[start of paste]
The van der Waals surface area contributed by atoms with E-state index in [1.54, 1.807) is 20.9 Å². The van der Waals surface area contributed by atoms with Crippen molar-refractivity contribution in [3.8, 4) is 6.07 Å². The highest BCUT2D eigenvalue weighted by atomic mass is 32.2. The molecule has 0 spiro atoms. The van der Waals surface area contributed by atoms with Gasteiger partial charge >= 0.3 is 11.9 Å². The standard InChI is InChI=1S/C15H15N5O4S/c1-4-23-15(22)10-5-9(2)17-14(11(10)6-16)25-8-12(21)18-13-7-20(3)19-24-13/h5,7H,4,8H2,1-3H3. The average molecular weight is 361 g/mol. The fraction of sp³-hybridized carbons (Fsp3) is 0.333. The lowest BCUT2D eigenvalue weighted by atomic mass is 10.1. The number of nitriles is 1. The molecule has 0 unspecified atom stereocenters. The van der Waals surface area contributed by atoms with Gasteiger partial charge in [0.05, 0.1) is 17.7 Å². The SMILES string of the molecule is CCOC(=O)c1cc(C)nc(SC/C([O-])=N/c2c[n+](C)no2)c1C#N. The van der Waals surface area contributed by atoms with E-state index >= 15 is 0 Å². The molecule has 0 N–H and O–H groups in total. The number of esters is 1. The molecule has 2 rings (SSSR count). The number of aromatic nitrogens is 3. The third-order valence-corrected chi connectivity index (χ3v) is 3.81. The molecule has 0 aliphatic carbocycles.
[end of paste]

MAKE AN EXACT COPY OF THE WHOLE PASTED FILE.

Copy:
The van der Waals surface area contributed by atoms with E-state index in [1.54, 1.807) is 20.9 Å². The van der Waals surface area contributed by atoms with Crippen molar-refractivity contribution in [3.8, 4) is 6.07 Å². The highest BCUT2D eigenvalue weighted by atomic mass is 32.2. The molecule has 0 spiro atoms. The van der Waals surface area contributed by atoms with Gasteiger partial charge >= 0.3 is 11.9 Å². The standard InChI is InChI=1S/C15H15N5O4S/c1-4-23-15(22)10-5-9(2)17-14(11(10)6-16)25-8-12(21)18-13-7-20(3)19-24-13/h5,7H,4,8H2,1-3H3. The average molecular weight is 361 g/mol. The fraction of sp³-hybridized carbons (Fsp3) is 0.333. The lowest BCUT2D eigenvalue weighted by atomic mass is 10.1. The number of nitriles is 1. The molecule has 0 unspecified atom stereocenters. The van der Waals surface area contributed by atoms with Gasteiger partial charge in [0.05, 0.1) is 17.7 Å². The SMILES string of the molecule is CCOC(=O)c1cc(C)nc(SC/C([O-])=N/c2c[n+](C)no2)c1C#N. The van der Waals surface area contributed by atoms with E-state index >= 15 is 0 Å². The molecule has 0 N–H and O–H groups in total. The number of esters is 1. The molecule has 2 rings (SSSR count). The number of aromatic nitrogens is 3. The third-order valence-corrected chi connectivity index (χ3v) is 3.81. The molecule has 0 aliphatic carbocycles.